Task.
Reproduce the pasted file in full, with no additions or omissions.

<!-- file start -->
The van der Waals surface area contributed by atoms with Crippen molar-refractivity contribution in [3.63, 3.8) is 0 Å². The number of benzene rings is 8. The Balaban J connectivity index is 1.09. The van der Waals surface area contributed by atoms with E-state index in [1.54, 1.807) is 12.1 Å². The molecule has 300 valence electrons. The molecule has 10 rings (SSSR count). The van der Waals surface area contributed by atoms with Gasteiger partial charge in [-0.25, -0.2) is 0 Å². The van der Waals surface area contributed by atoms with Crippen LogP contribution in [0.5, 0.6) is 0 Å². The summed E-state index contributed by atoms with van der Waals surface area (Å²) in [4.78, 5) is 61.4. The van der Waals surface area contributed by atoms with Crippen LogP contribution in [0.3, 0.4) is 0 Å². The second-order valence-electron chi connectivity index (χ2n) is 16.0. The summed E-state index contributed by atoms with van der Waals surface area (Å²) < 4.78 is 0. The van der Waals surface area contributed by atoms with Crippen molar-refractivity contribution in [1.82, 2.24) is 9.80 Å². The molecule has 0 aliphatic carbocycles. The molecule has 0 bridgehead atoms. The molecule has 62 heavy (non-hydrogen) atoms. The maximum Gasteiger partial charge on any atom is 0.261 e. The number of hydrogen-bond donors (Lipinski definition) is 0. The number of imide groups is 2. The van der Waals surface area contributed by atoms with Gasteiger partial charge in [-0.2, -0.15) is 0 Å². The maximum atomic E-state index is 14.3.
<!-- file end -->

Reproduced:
The van der Waals surface area contributed by atoms with Crippen molar-refractivity contribution in [3.63, 3.8) is 0 Å². The number of benzene rings is 8. The Balaban J connectivity index is 1.09. The van der Waals surface area contributed by atoms with E-state index in [1.54, 1.807) is 12.1 Å². The molecule has 300 valence electrons. The molecule has 10 rings (SSSR count). The van der Waals surface area contributed by atoms with Gasteiger partial charge in [-0.25, -0.2) is 0 Å². The van der Waals surface area contributed by atoms with Crippen LogP contribution in [0.5, 0.6) is 0 Å². The summed E-state index contributed by atoms with van der Waals surface area (Å²) in [4.78, 5) is 61.4. The van der Waals surface area contributed by atoms with Crippen LogP contribution in [0.3, 0.4) is 0 Å². The second-order valence-electron chi connectivity index (χ2n) is 16.0. The summed E-state index contributed by atoms with van der Waals surface area (Å²) < 4.78 is 0. The van der Waals surface area contributed by atoms with Crippen molar-refractivity contribution in [1.82, 2.24) is 9.80 Å². The molecule has 0 aliphatic carbocycles. The molecule has 0 bridgehead atoms. The molecule has 62 heavy (non-hydrogen) atoms. The maximum Gasteiger partial charge on any atom is 0.261 e. The number of hydrogen-bond donors (Lipinski definition) is 0. The number of imide groups is 2. The van der Waals surface area contributed by atoms with Gasteiger partial charge in [-0.2, -0.15) is 0 Å². The maximum atomic E-state index is 14.3.